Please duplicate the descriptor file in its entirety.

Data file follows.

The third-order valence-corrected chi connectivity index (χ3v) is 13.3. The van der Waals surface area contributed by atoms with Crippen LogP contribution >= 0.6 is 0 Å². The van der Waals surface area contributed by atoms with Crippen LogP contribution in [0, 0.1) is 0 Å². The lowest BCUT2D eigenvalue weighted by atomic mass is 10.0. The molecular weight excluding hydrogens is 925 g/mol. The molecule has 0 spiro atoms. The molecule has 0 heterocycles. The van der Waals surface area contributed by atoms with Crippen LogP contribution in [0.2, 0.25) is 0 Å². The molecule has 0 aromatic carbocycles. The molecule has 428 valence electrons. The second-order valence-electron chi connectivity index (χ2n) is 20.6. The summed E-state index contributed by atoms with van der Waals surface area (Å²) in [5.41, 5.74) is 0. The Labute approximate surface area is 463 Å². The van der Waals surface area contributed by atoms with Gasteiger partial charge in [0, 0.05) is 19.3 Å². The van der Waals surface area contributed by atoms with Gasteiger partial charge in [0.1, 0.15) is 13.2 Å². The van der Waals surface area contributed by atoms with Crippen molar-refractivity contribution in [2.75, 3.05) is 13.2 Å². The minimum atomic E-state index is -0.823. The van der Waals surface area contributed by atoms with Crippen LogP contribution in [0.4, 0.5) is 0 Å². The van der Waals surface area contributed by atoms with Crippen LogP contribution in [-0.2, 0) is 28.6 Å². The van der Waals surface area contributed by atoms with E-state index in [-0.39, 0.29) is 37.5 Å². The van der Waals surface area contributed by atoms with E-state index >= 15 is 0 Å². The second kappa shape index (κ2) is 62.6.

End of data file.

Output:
The third-order valence-corrected chi connectivity index (χ3v) is 13.3. The van der Waals surface area contributed by atoms with Crippen LogP contribution >= 0.6 is 0 Å². The van der Waals surface area contributed by atoms with Crippen LogP contribution in [0, 0.1) is 0 Å². The lowest BCUT2D eigenvalue weighted by atomic mass is 10.0. The molecular weight excluding hydrogens is 925 g/mol. The molecule has 0 spiro atoms. The molecule has 0 heterocycles. The van der Waals surface area contributed by atoms with Crippen LogP contribution in [0.2, 0.25) is 0 Å². The molecule has 0 aromatic carbocycles. The molecule has 428 valence electrons. The second-order valence-electron chi connectivity index (χ2n) is 20.6. The summed E-state index contributed by atoms with van der Waals surface area (Å²) in [5.41, 5.74) is 0. The Labute approximate surface area is 463 Å². The van der Waals surface area contributed by atoms with Gasteiger partial charge in [0, 0.05) is 19.3 Å². The van der Waals surface area contributed by atoms with Gasteiger partial charge in [0.1, 0.15) is 13.2 Å². The van der Waals surface area contributed by atoms with Crippen molar-refractivity contribution in [2.75, 3.05) is 13.2 Å². The minimum atomic E-state index is -0.823. The van der Waals surface area contributed by atoms with Crippen LogP contribution in [0.4, 0.5) is 0 Å². The van der Waals surface area contributed by atoms with Crippen LogP contribution in [-0.2, 0) is 28.6 Å². The van der Waals surface area contributed by atoms with E-state index in [-0.39, 0.29) is 37.5 Å². The van der Waals surface area contributed by atoms with E-state index >= 15 is 0 Å². The second kappa shape index (κ2) is 62.6.